Tall Tree, Nest of the Wind

The Javanese Shadow-play Dewa Ruci Performed by Ki Anom Soeroto - A Study in Performance Philology

Bernard Arps

Tall Tree, Nest of the Wind

Bernard Arps

Distributed for National University of Singapore Press

656 pages | 250 halftones | 6 1/2 x 9 1/2 | © 2016
Paper $42.00 ISBN: 9789814722155 Published October 2016 For sale in North and South America and China only
Javanese shadow puppetry is a sophisticated dramatic form, often felt to be at the heart of Javanese culture, drawing on classic texts but with important contemporary resonance in fields like religion and politics. How to make sense of the shadow-play as a form of world-making? In Tall Tree, Nest of the Wind, Bernard Arps explores this question by considering an all-night performance of Dewa Ruci, a key play in the repertoire. Thrilling and profound, Dewa Rucidescribes the mighty Bratasena’s quest for the ultimate mystical insight. 

The book presents  Dewa Ruci as rendered by the distinguished master puppeteer Ki Anom Soeroto in Amsterdam in 1987. The book’s unusual design presents the performance texts together with descriptions of the sounds and images that would remain obscure in conventional formats of presentation. Copious annotations probe beneath the surface and provide an understanding of the performance's cultural complexity. These annotations explain the meanings of puppet action, music, and shifts in language; how the puppeteer wove together into the drama the circumstances of the performance in Amsterdam, Islamic and other religious ideas, and references to contemporary Indonesian political ideology. Also revealed is the performance’s historical multilayering and the picture it paints of the Javanese past.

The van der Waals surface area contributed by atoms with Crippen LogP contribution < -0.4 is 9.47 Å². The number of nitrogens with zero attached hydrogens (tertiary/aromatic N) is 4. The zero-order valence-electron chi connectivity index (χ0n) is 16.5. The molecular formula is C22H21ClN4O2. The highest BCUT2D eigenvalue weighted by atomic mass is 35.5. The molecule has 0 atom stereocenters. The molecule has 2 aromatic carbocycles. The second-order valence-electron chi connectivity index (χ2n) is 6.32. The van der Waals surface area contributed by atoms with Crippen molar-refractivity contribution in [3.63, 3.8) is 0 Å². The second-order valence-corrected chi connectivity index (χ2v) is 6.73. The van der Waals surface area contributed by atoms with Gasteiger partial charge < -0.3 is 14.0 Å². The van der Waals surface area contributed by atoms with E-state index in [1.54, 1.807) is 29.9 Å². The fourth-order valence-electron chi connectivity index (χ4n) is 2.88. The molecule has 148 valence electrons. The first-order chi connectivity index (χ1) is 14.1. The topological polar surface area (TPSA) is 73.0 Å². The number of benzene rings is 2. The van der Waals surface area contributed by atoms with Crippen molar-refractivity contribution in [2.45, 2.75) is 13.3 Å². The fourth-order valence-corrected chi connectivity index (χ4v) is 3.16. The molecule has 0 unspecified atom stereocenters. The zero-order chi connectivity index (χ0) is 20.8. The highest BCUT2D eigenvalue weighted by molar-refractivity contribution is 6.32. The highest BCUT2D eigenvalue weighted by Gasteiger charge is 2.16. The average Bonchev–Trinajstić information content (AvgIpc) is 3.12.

Tall Tree, Nest of the Wind not only presents an unrivalled insight into the artistic depth of wayang kulit, it exemplifies a new field of study, the philology of performance.
Contents
Preface
Introduction
  1. The puppeteer, the event, and the play
  2. Philology, performance, and wayang theory
  3. A Philology of performance
  4. The Edition
  5. The Annotation
Ki Anom Soeroto Performs Dewa Ruci
List of Symbols and typographic conventions
First Part-Patjĕt nĕ
Overture
Audience in Astina
Inside the Palace
The chancellor gives instructions
The giants on Mount Candramuka
In Astina
Second Part- Pathĕt sanga
In the hermitage of Sapta Arga
Pĕrmadi meets the demons
Third Part- Pathĕt manyura
Audience in Amarta
The Serpent
The meeting with Dewa Ruci
Durna goes after Bratasena
Annotations
List of abbreviations used in the annotations and Appendix II
Annotations to Ki Anom Soeroto performs Dewa Ruci
Appendices
  1. The streaming audio, the CD set, and this book
  2. Dramatis personae and topnyms
References
Index
 
Review Quotes
M. C. Ricklefs
"Never before have I seen a performance which is essentially visual and auditory successfully turned into something on the printed page. A remarkable work."
 
Journal of the Humanities and Social Sciences of Southeast Asia
“An extraordinary, rich volume in which Ben Arps develops and explicates a new field of study: a philology of performance. The principal purpose of this book is to demonstrate what a philological manner of investigation can offer to the study of performance. Arps’s study, however, is no mere defence of philological practices but instead, in presenting and illuminating a ‘reformed philology’, points towards a revisioning of philological methodology as a whole.”
New Books Asia
“The book . . . can be read not only by those who want to broaden their knowledge of wayang but also by all those unfamiliar with the tradition of Javanese shadow theatre. . . . Arps opens new perspectives for research in theatre studies. It is not only extremely valuable for all who study wayang and anyone interested in art and culture of Java, but also for all scholars, critics and theatre historians seeking new ways of speaking and writing about the theatre.”
For more information, or to order this book, please visit http://www.press.uchicago.edu
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